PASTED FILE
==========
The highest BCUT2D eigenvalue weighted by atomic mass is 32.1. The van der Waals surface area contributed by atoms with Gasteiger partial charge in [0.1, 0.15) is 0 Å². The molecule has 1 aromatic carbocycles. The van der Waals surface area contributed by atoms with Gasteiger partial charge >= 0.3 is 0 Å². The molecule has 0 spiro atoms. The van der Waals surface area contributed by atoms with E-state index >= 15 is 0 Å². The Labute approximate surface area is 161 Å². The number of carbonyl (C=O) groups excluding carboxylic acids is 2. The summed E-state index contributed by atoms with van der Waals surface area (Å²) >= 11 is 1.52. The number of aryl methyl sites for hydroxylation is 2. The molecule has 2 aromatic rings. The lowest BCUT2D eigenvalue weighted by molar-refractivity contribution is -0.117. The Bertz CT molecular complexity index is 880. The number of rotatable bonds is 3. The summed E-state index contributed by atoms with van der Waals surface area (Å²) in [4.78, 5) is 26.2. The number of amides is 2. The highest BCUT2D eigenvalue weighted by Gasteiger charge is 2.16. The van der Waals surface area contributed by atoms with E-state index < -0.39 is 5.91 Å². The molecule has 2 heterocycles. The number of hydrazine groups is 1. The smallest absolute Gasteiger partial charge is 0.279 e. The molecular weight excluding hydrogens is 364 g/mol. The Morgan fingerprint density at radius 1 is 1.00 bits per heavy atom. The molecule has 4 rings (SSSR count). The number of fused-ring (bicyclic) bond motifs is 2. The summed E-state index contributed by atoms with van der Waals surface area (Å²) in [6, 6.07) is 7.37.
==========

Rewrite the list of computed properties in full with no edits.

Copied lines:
The highest BCUT2D eigenvalue weighted by atomic mass is 32.1. The van der Waals surface area contributed by atoms with Gasteiger partial charge in [0.1, 0.15) is 0 Å². The molecule has 1 aromatic carbocycles. The van der Waals surface area contributed by atoms with Gasteiger partial charge >= 0.3 is 0 Å². The molecule has 0 spiro atoms. The van der Waals surface area contributed by atoms with E-state index >= 15 is 0 Å². The Labute approximate surface area is 161 Å². The number of carbonyl (C=O) groups excluding carboxylic acids is 2. The summed E-state index contributed by atoms with van der Waals surface area (Å²) >= 11 is 1.52. The number of aryl methyl sites for hydroxylation is 2. The molecule has 2 aromatic rings. The lowest BCUT2D eigenvalue weighted by molar-refractivity contribution is -0.117. The Bertz CT molecular complexity index is 880. The number of rotatable bonds is 3. The summed E-state index contributed by atoms with van der Waals surface area (Å²) in [4.78, 5) is 26.2. The number of amides is 2. The highest BCUT2D eigenvalue weighted by Gasteiger charge is 2.16. The van der Waals surface area contributed by atoms with E-state index < -0.39 is 5.91 Å². The molecule has 2 heterocycles. The number of hydrazine groups is 1. The smallest absolute Gasteiger partial charge is 0.279 e. The molecular weight excluding hydrogens is 364 g/mol. The Morgan fingerprint density at radius 1 is 1.00 bits per heavy atom. The molecule has 4 rings (SSSR count). The number of fused-ring (bicyclic) bond motifs is 2. The summed E-state index contributed by atoms with van der Waals surface area (Å²) in [6, 6.07) is 7.37.